Horace Greeley, founder, of the New York Tribune, was arguably one of the most colorful and powerful publishers of his time. His editorials influenced the abolishment of slavery, plagued presidents and politicians, and encouraged the settlement of the West. His newspaper featured revolutionary thinkers such as Margaret Fuller, Karl Marx, and Friedrich Engels. Reform-minded Greeley, whose newspaper had a circulation of more than a quarter of a million by the 1860s, helped form the Republican Party and ran for president in 1872.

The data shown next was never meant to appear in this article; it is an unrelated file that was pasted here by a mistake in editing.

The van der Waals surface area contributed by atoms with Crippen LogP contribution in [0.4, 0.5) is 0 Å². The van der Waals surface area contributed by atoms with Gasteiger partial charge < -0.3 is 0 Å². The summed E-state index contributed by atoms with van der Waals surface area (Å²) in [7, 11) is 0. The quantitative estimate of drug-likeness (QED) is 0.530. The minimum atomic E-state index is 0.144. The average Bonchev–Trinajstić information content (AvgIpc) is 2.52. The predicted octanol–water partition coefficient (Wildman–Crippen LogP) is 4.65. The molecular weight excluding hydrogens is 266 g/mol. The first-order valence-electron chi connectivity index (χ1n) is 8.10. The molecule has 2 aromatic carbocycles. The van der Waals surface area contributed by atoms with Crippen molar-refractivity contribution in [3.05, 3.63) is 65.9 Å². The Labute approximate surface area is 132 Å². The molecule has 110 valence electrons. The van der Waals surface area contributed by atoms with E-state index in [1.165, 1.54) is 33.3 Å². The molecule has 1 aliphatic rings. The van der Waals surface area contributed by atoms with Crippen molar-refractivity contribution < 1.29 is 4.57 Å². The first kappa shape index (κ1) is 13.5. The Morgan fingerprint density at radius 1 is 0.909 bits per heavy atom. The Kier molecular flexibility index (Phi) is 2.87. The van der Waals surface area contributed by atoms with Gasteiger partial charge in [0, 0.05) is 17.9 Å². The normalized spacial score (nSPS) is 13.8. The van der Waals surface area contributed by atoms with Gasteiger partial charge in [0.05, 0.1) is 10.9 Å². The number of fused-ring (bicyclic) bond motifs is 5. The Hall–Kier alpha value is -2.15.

Today’s knowledge seekers will find ProQuest’s coverage of the New York Tribune ideal for researching key events of the 19th and 20th centuries, from pre-Civil War tensions and U.S. internationalism to the fight for women’s rights and the completion of the Panama Canal. In addition to politics and reform, this newspaper also reports on the arts, New York society, sports, business and finance, and much more, making it a valuable resource for scholars in many fields.
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